The swarm seemed to love their new home! The bees quickly settled and began to make honeycomb. Our new favourite hobby was to watch the bee highway as the bees exited the hive and flew across the yard, making a beeline to the flowers and the creek 100 metres away.
We gave the bees some time to adjust and when we peaked in the hive's side window just three days later, we could already see honeycomb had been built. There were so many bees compared to the size of the comb, it was hard to see exactly what they were building. I had been warned that with top bar hives there is a danger of cross-comb, which occurs when the bees build the honeycomb across the bars instead of along the bars, making it impossible to check the hive without damaging the comb and spilling the contents. As recommended by another beekeeper, I rubbed some beeswax along the bottom of the top bars where I hoped the bees would attach the comb. Maybe they would have done it anyway or maybe the wax guide helped, but at my first hive inspection, I was thrilled to find 4 honeycombs perfectly positioned along the top bars.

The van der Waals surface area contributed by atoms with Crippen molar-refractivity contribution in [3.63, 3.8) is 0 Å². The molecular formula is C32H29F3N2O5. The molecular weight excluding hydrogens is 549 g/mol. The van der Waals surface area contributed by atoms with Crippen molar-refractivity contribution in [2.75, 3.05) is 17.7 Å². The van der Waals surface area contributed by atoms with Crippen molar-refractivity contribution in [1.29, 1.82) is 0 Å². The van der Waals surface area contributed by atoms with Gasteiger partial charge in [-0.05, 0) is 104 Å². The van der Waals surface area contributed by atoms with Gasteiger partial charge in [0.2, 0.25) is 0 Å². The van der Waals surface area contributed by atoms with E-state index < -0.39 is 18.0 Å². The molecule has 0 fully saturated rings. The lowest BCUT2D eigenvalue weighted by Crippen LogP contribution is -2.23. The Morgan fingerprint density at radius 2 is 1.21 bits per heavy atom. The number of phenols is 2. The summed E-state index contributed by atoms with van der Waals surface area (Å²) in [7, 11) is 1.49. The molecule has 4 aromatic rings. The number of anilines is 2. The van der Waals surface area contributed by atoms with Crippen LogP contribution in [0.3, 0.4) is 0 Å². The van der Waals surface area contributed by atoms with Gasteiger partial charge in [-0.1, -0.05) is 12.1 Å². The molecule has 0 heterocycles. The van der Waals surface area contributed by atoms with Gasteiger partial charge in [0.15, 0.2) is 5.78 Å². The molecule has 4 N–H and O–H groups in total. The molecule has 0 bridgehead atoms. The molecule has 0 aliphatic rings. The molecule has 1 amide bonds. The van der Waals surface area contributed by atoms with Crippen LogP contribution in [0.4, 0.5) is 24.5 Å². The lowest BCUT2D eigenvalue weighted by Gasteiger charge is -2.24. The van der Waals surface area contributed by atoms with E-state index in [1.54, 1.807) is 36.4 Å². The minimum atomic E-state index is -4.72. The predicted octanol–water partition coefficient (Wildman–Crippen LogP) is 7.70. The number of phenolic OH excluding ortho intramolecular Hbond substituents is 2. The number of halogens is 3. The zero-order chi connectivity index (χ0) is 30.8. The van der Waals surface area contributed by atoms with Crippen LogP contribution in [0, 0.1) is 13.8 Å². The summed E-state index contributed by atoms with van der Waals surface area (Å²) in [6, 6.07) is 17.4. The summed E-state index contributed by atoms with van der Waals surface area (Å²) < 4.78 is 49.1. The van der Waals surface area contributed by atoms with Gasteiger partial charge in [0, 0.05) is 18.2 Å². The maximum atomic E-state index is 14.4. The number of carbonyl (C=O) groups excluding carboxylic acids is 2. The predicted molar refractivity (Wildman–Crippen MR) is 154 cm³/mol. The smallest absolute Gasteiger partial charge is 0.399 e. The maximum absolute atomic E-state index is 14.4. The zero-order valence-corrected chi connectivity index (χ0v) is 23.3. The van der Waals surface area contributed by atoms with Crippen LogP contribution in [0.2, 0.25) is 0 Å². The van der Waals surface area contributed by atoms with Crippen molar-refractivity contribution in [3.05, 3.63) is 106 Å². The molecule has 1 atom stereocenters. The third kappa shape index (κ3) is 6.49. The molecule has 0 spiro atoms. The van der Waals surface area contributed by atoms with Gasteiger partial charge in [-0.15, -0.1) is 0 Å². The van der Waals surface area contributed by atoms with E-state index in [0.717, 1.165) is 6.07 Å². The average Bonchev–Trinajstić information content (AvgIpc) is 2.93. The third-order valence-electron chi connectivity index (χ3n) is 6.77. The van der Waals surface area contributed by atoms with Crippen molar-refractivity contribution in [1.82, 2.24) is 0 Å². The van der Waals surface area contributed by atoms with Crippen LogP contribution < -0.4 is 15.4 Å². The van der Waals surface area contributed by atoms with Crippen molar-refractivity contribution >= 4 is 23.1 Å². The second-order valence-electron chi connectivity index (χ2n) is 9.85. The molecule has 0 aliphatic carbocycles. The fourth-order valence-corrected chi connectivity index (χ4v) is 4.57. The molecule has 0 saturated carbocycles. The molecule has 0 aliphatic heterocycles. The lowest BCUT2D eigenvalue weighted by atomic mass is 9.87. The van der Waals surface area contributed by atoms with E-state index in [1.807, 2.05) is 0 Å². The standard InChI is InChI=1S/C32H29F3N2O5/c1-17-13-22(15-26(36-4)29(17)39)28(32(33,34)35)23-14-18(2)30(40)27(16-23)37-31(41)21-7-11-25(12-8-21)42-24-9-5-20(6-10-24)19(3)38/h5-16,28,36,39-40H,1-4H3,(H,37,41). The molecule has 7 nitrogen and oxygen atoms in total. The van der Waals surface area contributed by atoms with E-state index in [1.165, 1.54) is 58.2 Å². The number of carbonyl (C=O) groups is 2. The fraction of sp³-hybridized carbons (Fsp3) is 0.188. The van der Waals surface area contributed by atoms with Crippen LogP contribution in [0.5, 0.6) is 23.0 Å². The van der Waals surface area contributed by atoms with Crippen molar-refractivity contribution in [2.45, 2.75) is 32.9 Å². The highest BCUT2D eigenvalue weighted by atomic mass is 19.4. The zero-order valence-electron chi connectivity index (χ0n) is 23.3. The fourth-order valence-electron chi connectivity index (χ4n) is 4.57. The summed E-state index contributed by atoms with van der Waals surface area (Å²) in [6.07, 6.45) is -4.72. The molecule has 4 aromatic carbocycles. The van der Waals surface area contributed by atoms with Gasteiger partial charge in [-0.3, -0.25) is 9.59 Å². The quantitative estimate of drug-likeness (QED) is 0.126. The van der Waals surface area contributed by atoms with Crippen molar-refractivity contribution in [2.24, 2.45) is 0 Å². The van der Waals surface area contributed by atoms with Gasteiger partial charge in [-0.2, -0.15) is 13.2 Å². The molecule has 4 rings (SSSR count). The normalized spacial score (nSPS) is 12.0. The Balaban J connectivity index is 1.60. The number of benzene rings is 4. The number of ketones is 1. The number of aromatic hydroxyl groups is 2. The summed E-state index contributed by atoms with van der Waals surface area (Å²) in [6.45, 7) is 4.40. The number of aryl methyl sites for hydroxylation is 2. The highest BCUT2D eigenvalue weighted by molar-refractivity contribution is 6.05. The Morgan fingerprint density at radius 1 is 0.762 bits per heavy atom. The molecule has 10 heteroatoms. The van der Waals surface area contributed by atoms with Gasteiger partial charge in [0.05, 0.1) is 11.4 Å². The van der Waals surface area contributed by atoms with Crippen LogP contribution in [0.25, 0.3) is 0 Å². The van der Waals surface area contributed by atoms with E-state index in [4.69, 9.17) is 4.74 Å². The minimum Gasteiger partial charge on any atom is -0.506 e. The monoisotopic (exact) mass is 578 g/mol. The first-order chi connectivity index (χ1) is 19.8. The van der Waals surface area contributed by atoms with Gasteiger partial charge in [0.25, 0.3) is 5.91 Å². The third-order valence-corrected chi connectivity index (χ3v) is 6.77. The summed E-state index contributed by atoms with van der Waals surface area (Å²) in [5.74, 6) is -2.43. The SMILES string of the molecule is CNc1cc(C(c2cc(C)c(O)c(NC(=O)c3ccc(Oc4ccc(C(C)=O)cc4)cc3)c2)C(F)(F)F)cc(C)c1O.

The Buzz: Worker bees make wax for the honeycomb from 8 wax glands on their abdomens. Making wax uses a lot of energy and resources! The bees must work hard to keep hive temperatures at 33-35°C and it takes 8-13kg of honey to make 1kg of wax, so there needs to be plenty of nectar available. Honeycomb is super strong, too. Comb weighing 500g can hold up 10kg of honey!*
In just 3 weeks, the bees produced 8 combs along the top bar and there is nectar in the hexagonal cells. Un-bee-lievable!
Now if only I could find the queen...
*This fun fact is from the bee bible Practical Beekeeping in New Zealand by Andrew Matheson & Murray Reid.